When my youngest was in first grade, her class took a behind-the-scenes field trip to a local pizza joint. Before they were allowed to make their own pizzas, they all had to take turns washing their hands. I still remember watching my youngest get in front of some of the kids to take her turn. She wasn’t being physically pushy, exactly, but was asserting her position in line. I instantly told her something to the effect of let the other students go first, don’t be pushy, etc. Then quickly her first-grade teacher turned politely to me and said, “It’s OK, let her be a little aggressive.”
At first, her comment put me off a little, but then I gave it more thought. From a very young age, I’ve consistently instructed my daughters to not be bossy, pushy, boisterous, etc. Of course, although I still advise my girls to be considerate of others, I also feel I need to need to balance that advice by emphasizing the importance of speaking up, asking questions and asserting oneself. I also want to ensure that my message of being polite and thoughtful isn’t construed as meaning to always defer to and follow others, especially in harmful situations.
I’m a total believer in the phrase: “Leaders are not born but are made.” Through all this leadership talk and guidance with my kids, I’m not saying my goal is necessarily to groom them to be CEOs, presidents or the like in the future. But instead, my goal is for them to know they have an important voice – a voice that cannot only help themselves, but possibly others. Not to mention, gaining leadership skills can help not only a child’s self-esteem, but also communication and interpersonal abilities.
A great place to approach the topic of kids and leadership is by discussing with your child what it means to be a good leader. What qualities does a good leader possess? Honesty? Empathy? Courage? What are some example scenarios in which leadership skills were used? Who are some famous leaders they admire, and why?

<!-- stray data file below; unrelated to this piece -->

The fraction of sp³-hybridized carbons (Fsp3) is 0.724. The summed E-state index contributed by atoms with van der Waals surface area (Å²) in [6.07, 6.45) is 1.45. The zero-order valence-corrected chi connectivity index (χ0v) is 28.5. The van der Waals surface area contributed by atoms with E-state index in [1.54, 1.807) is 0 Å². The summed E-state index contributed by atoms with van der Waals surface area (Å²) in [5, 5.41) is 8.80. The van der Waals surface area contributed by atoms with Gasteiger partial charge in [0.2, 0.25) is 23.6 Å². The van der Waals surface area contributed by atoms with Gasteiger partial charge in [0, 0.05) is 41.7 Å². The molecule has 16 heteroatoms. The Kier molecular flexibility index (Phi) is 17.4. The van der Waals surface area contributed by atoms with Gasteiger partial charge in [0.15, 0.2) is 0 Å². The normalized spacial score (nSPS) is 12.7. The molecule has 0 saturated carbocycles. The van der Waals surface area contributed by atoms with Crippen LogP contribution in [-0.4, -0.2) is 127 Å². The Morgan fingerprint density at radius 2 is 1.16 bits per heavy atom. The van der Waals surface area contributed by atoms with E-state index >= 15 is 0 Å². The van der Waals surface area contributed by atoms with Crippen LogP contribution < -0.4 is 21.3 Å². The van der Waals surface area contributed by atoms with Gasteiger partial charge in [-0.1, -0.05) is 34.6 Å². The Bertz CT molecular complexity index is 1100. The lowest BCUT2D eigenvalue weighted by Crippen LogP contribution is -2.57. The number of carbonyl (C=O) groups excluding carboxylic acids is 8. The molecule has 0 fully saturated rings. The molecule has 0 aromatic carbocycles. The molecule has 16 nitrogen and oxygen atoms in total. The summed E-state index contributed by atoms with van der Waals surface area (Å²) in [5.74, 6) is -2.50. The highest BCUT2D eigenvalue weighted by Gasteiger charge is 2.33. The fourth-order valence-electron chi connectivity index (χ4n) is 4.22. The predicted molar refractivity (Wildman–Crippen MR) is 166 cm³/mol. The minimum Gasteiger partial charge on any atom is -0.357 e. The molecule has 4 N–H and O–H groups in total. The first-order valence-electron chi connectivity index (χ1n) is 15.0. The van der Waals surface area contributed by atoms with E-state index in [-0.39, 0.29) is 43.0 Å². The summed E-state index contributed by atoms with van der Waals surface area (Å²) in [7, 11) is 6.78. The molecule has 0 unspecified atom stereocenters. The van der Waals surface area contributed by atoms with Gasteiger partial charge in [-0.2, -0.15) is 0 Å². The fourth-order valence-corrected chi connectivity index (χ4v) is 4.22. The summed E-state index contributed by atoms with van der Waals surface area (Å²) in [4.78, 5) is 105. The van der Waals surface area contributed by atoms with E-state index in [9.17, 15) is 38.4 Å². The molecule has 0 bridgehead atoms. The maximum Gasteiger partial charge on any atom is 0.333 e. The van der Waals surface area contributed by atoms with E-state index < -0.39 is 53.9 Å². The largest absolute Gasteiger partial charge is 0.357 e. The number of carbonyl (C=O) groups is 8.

Another productive exercise is to analyze potential situations with your child to see how they would handle them. For example, what would they do if they knew someone was being bullied at their school? What would they do if their friends were pressuring them to do something they knew was wrong? The way your children choose to handle these scenarios and the decisions they make will require independent-thinking, strength and assertiveness – all qualities gained through learning leadership skills.
Your kids can also get involved in volunteer projects – either by coming up with an idea themselves of what or whom they would like to help, or by joining a cause that they feel connected and drawn to. They will learn not only about helping with community efforts and leading others toward a common goal, but also about how their efforts can make a difference.
Also encourage your child to exercise their communication skills on a regular basis — not only speaking up when they have a point to make or questions to ask, but also articulating how they feel and carefully listening to others. Hand in hand with this practice is reminding your child to not spend a lot of time worrying about what their peers think (and say) about them, instead valuing themselves on what they think, feel and want to say.
Learning to take responsibility at home, as well as making some decisions themselves (within reason), are great exercises to help instill leadership in your child. Within the safe boundaries of their home and family environments, they can see the impact of the responsibilities they take on and how they can help the family overall. In addition, your kids can see the consequences of when wrong decisions made.
What’s also important through all these exercises is for us parents to set the examples. Let your kids see how you live your life with honesty, integrity and assertiveness. Take on volunteer work at their school or work on a committee or volunteer group that your child can get involved in as well. Most of all, show how speaking out and practicing leadership skills can be a powerful, satisfying and fulfilling exercise that extends from childhood far into adulthood.